Racine Journal Times Sunday Bulletin in Racine, Wisconsin
30 Aug 1942

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Racine Journal Times Sunday Bulletin in Racine, Wisconsin
30 Aug 1942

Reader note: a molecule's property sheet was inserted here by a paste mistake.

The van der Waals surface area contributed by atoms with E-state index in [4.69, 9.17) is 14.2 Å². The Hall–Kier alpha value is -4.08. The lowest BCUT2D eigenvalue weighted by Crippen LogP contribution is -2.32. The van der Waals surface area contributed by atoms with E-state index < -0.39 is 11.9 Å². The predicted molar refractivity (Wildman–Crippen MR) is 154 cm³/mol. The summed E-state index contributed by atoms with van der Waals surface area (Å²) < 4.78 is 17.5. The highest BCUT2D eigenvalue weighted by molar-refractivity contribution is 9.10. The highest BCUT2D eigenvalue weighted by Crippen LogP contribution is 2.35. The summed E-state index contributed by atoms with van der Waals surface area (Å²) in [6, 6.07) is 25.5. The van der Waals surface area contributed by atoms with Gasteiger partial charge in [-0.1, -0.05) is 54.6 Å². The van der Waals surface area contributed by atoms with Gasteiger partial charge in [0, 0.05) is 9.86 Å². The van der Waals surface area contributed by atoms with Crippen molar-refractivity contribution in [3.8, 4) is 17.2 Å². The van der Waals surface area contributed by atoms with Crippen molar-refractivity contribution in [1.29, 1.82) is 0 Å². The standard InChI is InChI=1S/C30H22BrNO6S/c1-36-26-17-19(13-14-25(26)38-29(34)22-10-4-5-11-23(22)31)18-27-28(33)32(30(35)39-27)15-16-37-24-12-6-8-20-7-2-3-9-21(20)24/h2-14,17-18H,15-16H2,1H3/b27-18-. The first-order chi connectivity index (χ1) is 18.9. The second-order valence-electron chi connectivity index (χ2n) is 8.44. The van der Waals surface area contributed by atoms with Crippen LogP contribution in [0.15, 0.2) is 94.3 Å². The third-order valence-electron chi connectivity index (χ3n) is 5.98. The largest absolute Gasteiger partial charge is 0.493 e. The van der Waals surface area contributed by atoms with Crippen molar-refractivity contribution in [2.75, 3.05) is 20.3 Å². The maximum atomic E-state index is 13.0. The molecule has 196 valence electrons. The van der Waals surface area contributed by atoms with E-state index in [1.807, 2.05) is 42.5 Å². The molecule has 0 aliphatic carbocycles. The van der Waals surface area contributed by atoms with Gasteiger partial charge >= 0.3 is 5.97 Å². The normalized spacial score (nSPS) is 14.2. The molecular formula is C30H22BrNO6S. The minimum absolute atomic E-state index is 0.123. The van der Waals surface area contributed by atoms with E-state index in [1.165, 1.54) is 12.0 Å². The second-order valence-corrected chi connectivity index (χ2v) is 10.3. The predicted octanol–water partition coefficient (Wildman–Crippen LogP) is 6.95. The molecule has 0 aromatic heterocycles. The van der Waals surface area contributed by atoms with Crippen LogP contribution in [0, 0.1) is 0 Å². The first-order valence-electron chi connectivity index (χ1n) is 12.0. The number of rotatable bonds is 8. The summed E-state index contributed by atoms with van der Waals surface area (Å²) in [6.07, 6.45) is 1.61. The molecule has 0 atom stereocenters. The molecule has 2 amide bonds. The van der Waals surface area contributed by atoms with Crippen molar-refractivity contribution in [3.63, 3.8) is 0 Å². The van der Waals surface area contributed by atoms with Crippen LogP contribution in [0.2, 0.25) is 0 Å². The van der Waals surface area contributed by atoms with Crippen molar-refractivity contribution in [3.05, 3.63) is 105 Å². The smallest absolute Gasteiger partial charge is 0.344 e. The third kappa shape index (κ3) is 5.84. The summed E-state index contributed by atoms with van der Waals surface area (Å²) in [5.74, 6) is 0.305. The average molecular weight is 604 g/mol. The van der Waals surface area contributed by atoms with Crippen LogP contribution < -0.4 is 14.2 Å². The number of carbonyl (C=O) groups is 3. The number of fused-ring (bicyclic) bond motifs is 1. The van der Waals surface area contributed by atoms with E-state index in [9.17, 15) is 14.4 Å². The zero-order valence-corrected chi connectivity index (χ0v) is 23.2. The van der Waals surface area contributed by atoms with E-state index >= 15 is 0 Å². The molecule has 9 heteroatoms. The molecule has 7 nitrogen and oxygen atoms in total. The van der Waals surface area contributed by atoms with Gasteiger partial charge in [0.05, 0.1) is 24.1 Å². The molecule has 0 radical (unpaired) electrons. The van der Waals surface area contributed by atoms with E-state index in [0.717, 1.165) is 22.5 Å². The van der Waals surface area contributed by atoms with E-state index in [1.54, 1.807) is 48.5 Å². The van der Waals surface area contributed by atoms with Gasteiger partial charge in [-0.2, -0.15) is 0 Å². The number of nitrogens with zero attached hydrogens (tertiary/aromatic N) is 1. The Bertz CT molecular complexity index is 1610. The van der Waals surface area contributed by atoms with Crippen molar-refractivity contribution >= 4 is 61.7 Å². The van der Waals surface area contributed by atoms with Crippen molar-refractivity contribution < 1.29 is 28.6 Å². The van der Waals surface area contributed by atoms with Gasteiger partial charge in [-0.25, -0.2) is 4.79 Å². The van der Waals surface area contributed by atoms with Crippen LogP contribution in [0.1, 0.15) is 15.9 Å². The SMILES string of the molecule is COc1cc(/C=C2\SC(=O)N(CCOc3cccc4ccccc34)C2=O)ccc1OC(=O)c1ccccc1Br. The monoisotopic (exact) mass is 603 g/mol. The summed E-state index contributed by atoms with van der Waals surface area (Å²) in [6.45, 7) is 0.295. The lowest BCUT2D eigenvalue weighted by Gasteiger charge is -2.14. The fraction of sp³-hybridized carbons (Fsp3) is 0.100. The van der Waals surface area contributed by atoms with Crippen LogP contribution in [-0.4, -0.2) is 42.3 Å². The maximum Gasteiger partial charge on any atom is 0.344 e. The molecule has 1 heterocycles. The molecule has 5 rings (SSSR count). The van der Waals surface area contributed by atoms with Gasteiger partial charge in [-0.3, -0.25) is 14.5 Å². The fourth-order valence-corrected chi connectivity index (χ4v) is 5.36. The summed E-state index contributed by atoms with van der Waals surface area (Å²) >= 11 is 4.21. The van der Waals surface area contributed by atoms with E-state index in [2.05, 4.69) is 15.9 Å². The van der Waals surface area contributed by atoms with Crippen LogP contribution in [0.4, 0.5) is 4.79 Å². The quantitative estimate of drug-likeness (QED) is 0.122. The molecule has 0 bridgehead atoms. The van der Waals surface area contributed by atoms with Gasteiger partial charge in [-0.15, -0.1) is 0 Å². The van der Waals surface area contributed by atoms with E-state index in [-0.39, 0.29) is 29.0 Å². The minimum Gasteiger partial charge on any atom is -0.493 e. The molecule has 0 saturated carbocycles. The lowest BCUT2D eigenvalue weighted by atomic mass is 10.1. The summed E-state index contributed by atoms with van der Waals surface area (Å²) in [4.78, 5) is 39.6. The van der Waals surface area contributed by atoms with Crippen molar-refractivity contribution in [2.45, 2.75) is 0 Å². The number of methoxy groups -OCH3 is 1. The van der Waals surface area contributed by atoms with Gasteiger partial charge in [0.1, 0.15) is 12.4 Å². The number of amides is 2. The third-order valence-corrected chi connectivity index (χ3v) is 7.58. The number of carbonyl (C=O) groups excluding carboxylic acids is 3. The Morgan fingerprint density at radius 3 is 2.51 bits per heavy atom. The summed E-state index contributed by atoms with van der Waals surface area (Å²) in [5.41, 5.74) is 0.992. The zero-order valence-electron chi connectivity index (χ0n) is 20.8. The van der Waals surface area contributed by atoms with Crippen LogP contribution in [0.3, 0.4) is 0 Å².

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Racine Journal Times Sunday Bulletin (Newspaper) - August 30, 1942, Racine, Wisconsin Sunday s bulletin vol. 13, no. 16racine, wis., sunday August 30,1942. To pages the world last week by Paul Freye w7hen Winston Churchill arrived in Moscow a couple of i weeks ago he stepped from his air plane and held up two fingers j in his famous a a a for Victory Salute. A russian seeing him nudged a companion and whispered excitedly a see two fingers that Means two fronts a before a a Winnie returned Home after an extensive tour of the mid East War theater the boys from Britain Canada France and the United states had gone into action with a smashing attack on Dieppe France. The big scale commando assault definitely was a prelude to the invasion of the european continent but it Wasny to the second front so eagerly desired by the russians. And now indications Point More and More to the fact that a second if planes rout 4 Jap destroyers novelist Kenneth Roberts tells original rangers Story front will not be undertaken Western Europe this year. Most important indication came out of the news dispatches from Russia itself last week. It adds up to this the russians do not need a second front this year. Therman forces breached the Don River Early in the week. According to news reports monday and the decisive Battle for Stalingrad was under Way. On tuesday the Vichy radio quoted Berlin As saying that the Fate of the a City of Stalin would be decided before the end of the week. The City i faced siege wednesday and a Peoples army poured from Homes and i business places to help its defense. I the Luftwaffe hit the vital City j Friday wit All the Power and the j nazis seemed Bent on reducing it i to a mass of rubble. But the Tenor of the news had changed. On thursday came Rev j relations from Moscow that rus Sian troops were storming Rah eve Northwest of Moscow and were j taking serious effect in their Lon attempts to divert hitlers Atten Tion from the Southern areas. The reds also reported stiffening on the Stalingrad front. By Friday Moscow was Able to say that there i had been no new gains in 24 hours and that a German spearhead was 1 trapped at the Don River. Saturday j the soviets were speeding up their i counter attacks against the nazis j Berlin admitted thursday that the russians had started attacks All j along the Long War front. In 4k a i news from the Southwest a civic War area was Good All week and a warning from an in j identified High official in Washington that great claims of a i United nations Victory should be avoided by the press Only served a slightly to chill the cheer of read j ers. The Navy said tuesday that the japs had counter attacked the Solomon islands but that six Jap ships had been hit. Wednesday came news that six More enemy i ships had been damaged and on j that Day the usually cold comm Nique of the Navy went so far As j to say that a results Are encourage i the japs then landed on j the Southern tip of new Guinea in an Effort to set up a a second front in the area but the Fleet i had fled from its counter attack. A new Battle the third phase of the operations was reported Fri j Day but that was coupled with the official warning against Victory thoughts. Definitely however j both sides have to fight to a finish because the stake is too Large to admit defeat now. Planes were Busy All week Over j nazi occupied Europe and not j the least of which were sorties by i u. S. Flying fortresses and by other american pilots flying British spitfires. The Raf smashed at Kassal Germany s great locomotive building and plane Center with 600 bombers thursday night and another Force ranged farther to hit i at Gdynia former polish port on j the Baltic. Russian planes bombed Berlin thursday night. Friday night the Raf was Back again with about 600 planes this time aiming at Nurnberg and the Coal Center of Saa Brucken. A action on the egyptian desert May boil Over at any moment. Both sides Are ready. Field marshal Rommel is reinforced by tanks and troops ferried from Greece and Italy and by Parachute battalions from Crete. Britain a new Leader in Egypt. Gen. 1 Harold Alexander has american soldiers planes and tanks to Back up his imperials. A Little of the action came in the Middle of the we Eek according to thursdays news but it May have been just feelers. News of the impending Battle. Which May Start even before favourable weather is at hand came As u. S. Troops prepared for big scale training Maneu vers in desert warfare in California next week. The biggest Convoy Ever to land in Britain perhaps the biggest Ever landed everywhere arrived some time ago according to word monday it included men and equipment of All description. Plane carrying Willkie is spotted Over Brazil Natal Brazil aug. 29.�? up a Wendell Willkie passed through this City by air plane today in route to Africa. Robert Rogers formed first raiders band eighteenth Century woodsmen masters of camouflage americans newest rangers invasion troops who participated in the wars greatest raid on the coast of occupied France follow in the footsteps of famous forerunners. Even before the nation came into existence Rogers rangers left had made a name for themselves in the French and Indian wars. The revolution saw no braver troops than morgans rangers. The hard Riding straight shooting Texas rangers inset brought Law to the Lawless cattle country. Heedless of personal danger the Forest rangers carry on wherever duty Calls. Today a rangers Are the worthy successors to men such As these. Vintage 1755�?nothing was too Tough for the Rogers rangers to overcome. This scene from the historical film a Northwest passage shows How they looked. Like modern soldiers they knew value of camouflage wore blending uniforms of Green. R raid on Dieppe informs America of new fighters not until the big Allied raid on Dieppe did Many americans know a new unit was building in the ref a the rangers. Like the British commandos they Are trained to strike swiftly silently efficiently but they take their name from a much earlier band of american fighting men whose deeds of bravery strength and endurance they seek to emulate under modern warfare conditions at left Kenneth Roberts author of a Northwest passage and other stirring historical novels tells How Robert Rogers rangers were created in 1775 and How they fought against the French and indians be Roberts in the Story Public suggests methods to Speed up War Effort by George Gallup director american Institute of Public opinion. Princeton n. J., aug. 29.�? All during the hectic Days of the civil War Abraham Lincoln set aside a period each week during we hich he received anyone who wanted to see him. There wa6 a Long procession of Plain people and Lincoln heard each one out. When a major in the War department protested that this was inefficient that the president was wasting his valuable time Lincoln replied a no hours of my Day Are better employed than those which bring me again within the direct Contact and atmosphere of the average of our whole people. I Call Allied airmen blast Germany Vintage 1942�?and still nothing is too Tough. This photo shows u. S. Troops in Northern Ireland getting the training that enables the modern rangers to raid Axis territories with the toughness and stealth of their forebears. Waves Natty new uniforms May put Short skirts in style 1 Culine viewpoint turns to consid diaries before the heavy bombers ration of the hosiery and specs came Over to rain Down tons of lation As to How the Waves will High explosives. The a Pat find solve the stocking problem. Erst Are volunteers chosen for Good face hosiery problem. Navigation and extensive raiding Navy regulations do not express experience. Other Raf fliers enly forbid painted legs but provide Thusia Stic Over the services Render that a those Are to be conventional the pathfinders have Sug Washington. Aug. 29.�?up a a handful of men treated to a revue of the Natty new uniform of the women a naval reserves wondered today if its narrow Short skirt might not bring Back the Short Short dresses of the first world War. Recall first to prod War. One Veteran of the last War recalled that it was the ankle length skirt of the Navy s Yeoman ettes that first scandalized Washington More than two decades ago and ushered or the abbreviated skirts. Now the Waves uniform has a skirt that flows 17 inches above ground. The pockets Are important items too. The designers declare they Are to prevent handkerchiefs. Superior Moline Cigar ets and other things falling la a a to the ground each time a wave a a Issing to act of snaps to attention. Superior. Wis., aug. 29.�?<jp the hat is another Natty part a it. Russell Hoffman of the a of the uniform. It is worn at a Rines is missing in action since the Jaunty Angle like the menus Over j fall of Corregidor the War de seas Cap. Apartment has notified his Mother with such Short skirts the Mas mrs. Ethel Hoffman. London aug. 29�?cu.r a american flying fortresses and British bombers and fighters maintained a a round the clock offensive against Germany and nazi held Europe today. The flying fortresses with an escort of British fighters carried out their eighth straight attack without loss of a plane today. They blasted a nazi Ai drome at level Gheen near Courtrair Belgium and fought off an attack by German fighters in route Back Home. Daylight forays. The flying fortress attack was one of a series of Daylight forays Over Northern France and Belgium i that followed an estimated 600 j bomber night attack on Numberg i and Saa Brucken. Saa Brucken was last raided july 29 by what the air ministry described As a a Strong j Nurnberg had not been attacked since oct. 12, 1941, when approximately 300 bombers raided it. It was assumed that As usual the specially selected bomber Crews whom air marshal Arthur Harris has named the a a pathfinders had been Over the targets lighting up both towns with scores of incan these receptions my Public Opin Ion Baths. And the effect As a whole is renovating and More complicated. The business of government is today vastly More complicated than it was during the Days of Lincoln but if president Roosevelt had time to Call before him a representative group of All the people of the nation Farmers labourers businessmen lawyers professors housewives a he would find that nearly four out of every five would have definite suggestions As to How the country could Speed up its War Effort. And like Lincoln he probably would be a a invigorated by the knowledge that people were eager to get on with the War. Their suggestions would cover a multitude of subjects War production morale inflation. Many would even advise president Roosevelt on military matters. To get the people s ideas on How they would Speed up the War Effort the Institute instructed its staff of Field reporters to interview people in All walks of life in every state of the Union on the following question a if you were the president what would you do to Speed up the War Effort a Range in responses. Statements made in response to this question Range from suggestions for the immediate Start of a second front to the killing of All politicians. But the suggestions which occur More frequently than any other reveal Public anxiety Over lagging War production. Foremost in the Public a mind when it thinks of production problems Are strikes with their attendant evils. The Public would put a Stop to All strikes during wartime would draft strikers in some cases and would take Over strike Ridden plants in others. By Kenneth Roberts Kennebunkport. Rogers a hard drinking hard fighting hell raising indefatigable indestructible woodsman and Hunter who was born and brought up n in Concord. N. H., formed his first company of rangers in 1755 to fight off the French and their Indian allies attempt to become masters of North America. To fight these enemies on their own t rms meant Drift like an owl through the Forest to take cover on Mountain slopes on the Shore of lakes and streams in i tech a i in open Fields to steal fore revolutionary War. Up on enemy outposts under cover j of Darkne a to spirit away sen j tries to ambush Supply trains to Bura enemy boats forts storehouses towns to kill every Frenchman and Indian who j be us d As a source of information a kill him with a Bullet in his heart a Hatchet through his Skull a strip of raw j hide around his neck a knife in his Back the butt of a Musket behind his ear a knee in his Groin or by ten calloused fingers around his Throat. Only Rogers did it. In the ensuing six years expensive and elaborately equipped British and colonial armies fought under British generals on Lake Champlain and in Canada straining and struggling to break the determined attempts of the French and the indians to overrun new England and the fabulous Little known Empire partly glimpsed by those who had explored the valleys of the Ohio and the Mississippi. Some of those British generals were Able some were stupid and i shortsighted but not one of them knew hew to train fighters who could meet the French and indians on their own terms. Only Robert Rogers seemed Able to do it and even Che most inept British generals recognized that fact. Thus Rogers rangers grew from one company in 1755 to eight companies a Quot Ore the War was Over in 1766 and those eight companies rangers were the eyes the nazis insist on invasion claim Dieppe Battle meant to be More than a raid of ears the flashing spearheads and the avenging furies of the armies that eventually drove the French from North America. Journal tells Story. Rogers kept a journal of his raids and fights and those journals were published in England in 1765. On the yellowed pages of that ancient Book Are set Down the Bare Bones of an unbeatable sort of War that struck the English As being new and startling but that in reality was old As the Hills and a ill always be As Good and As unbeatable As it Ever was. Rogers wrote the rules for the rangers�?28 of them. To name a few they were to be constantly and fully equipped a Stop strikes in War j with Rifle ammunition and food. Length medium dark Taupe in color Plain Lisle Rayon or other similar material not sheerer than four thread of equivalent one important innovation designed to prevent the Waves from leaving their handbags behind is a strap by which it is fastened from the shoulder. At the revue nobody mentioned girdles. Tested that they be Given special insignia to show their specially. The ministry reported that the chief objective of the Raf night assault was Nurnberg the second City of Bavaria and seat of important War industries. Is a major Coal Iron steel Center leave Larre forays. A Many Large fires were left burning in both cities the communique reported. The ministry placed British losses at 30 bombers missing indicating that a huge Force estimated at about 800 planes took part offensive patrols were carried out by British fighters Over Northern France and Channel coast observers said activity Over the Straits of Dover wet intone a eliminate labor a eliminate labor a do away with labor abolish these Are some of the typical comments made to Field reporters. Second in importance in the mind of the Public is the reorganization of the production setup the giving of administrative posts to More capable persons the increasing of efficiency and the cutting of red tape. A take up Kaiser. A take up Kaiser he a a production Genius a said one Man. A a let a for goodness Sake get rid of the red tape a a Williamsport Pennsylvania housewife exclaimed. A i would Cut out All profit and skullduggery in connection with production and the War Effort a declared a Metal worker out in Idaho. Fully half of the people who had suggestions to make had some aspect of the production problem on their minds. Next in frequency of mention by Saa Brucken j those questioned is the problem of complacency. Said one Man a we have got to impress the people Here that they must make the same sacrifices our soldiers Are those concerned about Public complacency urged that and ready to March at a minutes warning. They were to March in single files with flankers so that in Case of attack the fewest possible number would be hit. Prisoners were to be kept separate till examined. When attacked All rangers were to he Down to keep behind Trees and rocks or in holes in the ground and to return the enemy a fire in sections so that the whole detachment would never be defenceless at any Given moment. If hopelessly surrounded the detachment was to scatter and reassemble later at a predetermined Point. Sentries were so stationed that night changing was unnecessary turn to Page 9, col. I Berlin aug. 29 a German broadcast recorded by United press in new York a the German High command reiterated today that the commando raid at Dieppe aug. 19 was to have been an invasion but was driven off. Say have document. In a special report on the raid the High command claimed to have taken a 121-Page a order of operations from a staff officer of a Canadian brigade. The document ordered a Bridgehead for invasion established and went so far As to regulate details for a prisoner of War Camp and for the evacuation of French civilians to England the communique said. The High command listed German casualties for the Dieppe raid at 591, Allied losses As 2,195 prisoners and a a at least 600 dead a with More corpses washing ashore daily. The German casualties were a j my 115 dead 187 wounded 14 missing air Force 104 dead or missing 58 wounded Navy 78 dead or wounded 35 missing. List some cases. The Allied prisoners included the commander of the 6th Canadian infantry brigade William Wallace Southam two colonels 13 staff officers and 112 other officers the High command said. British material losses were listed As 127 planes four destroyers two torpedo boats one speedboat seven transports and unspecified number of Landing Craft 29 tanks or armoured cars and numerous other heavy and Light weapons. Kenosha Marine killed in action v Kenosha wis., aug. 29.�? pm a pfc. John Eugene Vandenberg 24, has been killed in action in the Pacific theater of operations his Mother mrs. Elsie Vandenberg was notified last night. joined the Marine corps shortly after Pearl Harbor and was a member of a raiding battalion. Report Axis sub sunk a second one captured Havana aug. 29.�?<u.r> a the newspaper Al Crisol reported to land based Craft sinks one warship second May be sunk third burning near Solomons Washington. Aug. 29 a ply the Navy announced today that american planes operating out of the Marine held Solomon islands had attacked a Squadron of four japanese destroyers sinking one Large destroyer probably sinking another and leaving a third badly damaged and burning. The destroyers the Navy said appeared to be loaded with supplies and equipment for japanese units on Santa Isabel Island which lies Northwest of Florida Island and Guadalcanal which Are occupied by american marines. Loaded with supplies. The Navy communique number 114, based on reports received up toll a. In. Central War time today said of this action a South Pacific a i. During the late afternoon of August 27 Washington Date a United states aircraft patrol based on Guadalcanal Island in the Solomon archipelago sighted one Small and three Large japanese destroyers. The ships appeared to be loaded with supplies and equipment for isolated japanese patrols believed to be operating near the Eastern end of Santa Isabel Island. �?o2. After reporting Contact the patrol planes attacked and secured one hit on the Small destroyer. Heavy explosion. �?o3. A striking Force of a Douglas dive bombers from Guadalcanal answered the Contact report by proceeding to attack the three Large destroyers. The attack in i the following damage to the in i Emy i a a a one Large destroyer sunk As the result of a heavy explosion j following bomb hits. A a b a second Large destroyer severely damaged and probably sunk. �?o4. During this attack the striking Force observed that the destroyer previously hit by the patrol planes was crippled and burning. �?o5. No further action has been reported in this nearly score hit. The successful attacks on the destroyer Squadron boosted toward a score the total number of ships which the japanese have had sunk or damaged since the american naval and Marine forces began their invasions of the Solomons Tula i Guadalcanal area on aug. 7. Against this damage inflicted on the stubbornly resisting and counter attacking enemy the Navy to Date has reported one american Cruiser sunk and two cruisers two destroyers and one transport damaged. Four american planes have been reported lost. There has been no claim that these american losses represented the total ship and plane casualties of the bitterly Fough Solomons Campaign but on the other hand there has been no recent disposition Here to emphasize the likelihood of extremely heavy losses out of proportion to the Normal Cost of an offensive action. Today a communique while limited to one action of last thursday indicated that the general situation in the Solomons was still quiet following the withdrawal on wednesday of the japanese naval forces which had appeared off the Southeastern islands. Japs claim big toll. Tokyo from japanese broadcasts aug. 29.�?op a a japanese spokesman said today that 43 United states ships had been sunk or damaged in the Battle of the Solomon islands the Tokyo radio reported. Included in the list the spokesman said were three Large warships seriously damaged. These japanese claims have no support whatever from any other source and in the face of com Day that one Axis submarine has a a unique issued by the u. S. Navy been sunk and another captured with 35 of its Crew members off Oriente province Eastern Cuba. U. S. Tanks in Ireland routed in Man Euver not by bullets with the u. S. Troops in Northern Ireland aug. 29. A Ftp a two some kinds of Steps be taken in i american tank units on the Brink mediately to open the Peoples eyes to the realities of this War to make them realize that everybody is in it and that everybody has to do his share if we Are going to win. An equally Large segment of the i Public was concerned with the to to 9oao 9, col f. Of a great Man Euver Victory were routed in confusion during recent War games Here. The two formations commanded by capt. John Todd of Rome ga., and capt. Jacob Shapiro of Brookline mass., found a Cantonment area in a enemy territory Quot without gentries just be armoured i fore Dawn and decided to capture the enemy asleep. They dismounted their tank Crews and posted six men to each building. Storm hats. At a signal the tankers armed with Tommy guns stormed into the huts to rout the careless enemies out of bed. Almost immediately the tankers fled Back out of the huts on the run. It was a Camp of More than 500 Young women of the auxiliary territorial service. Department concerning the action Are fantastically exaggerated Wisconsin Man decorated in India new Delhi aug. 29.�?<uj9�? Lieut. Gen. Joseph w. Stilwell inspecting u. S. Army installations in India has presented decorations of the order of the purple heart to maj. P. M. Of Hara Janesville minn., and capt. John h. Grindlay Milwaukee wis. Police chief bans flying of kites Westwood n. J., aug. 29 a u r a acting police chief Robert Lindemann forbade Kite flying today lest it be used by enemy agents to direct their planes to targets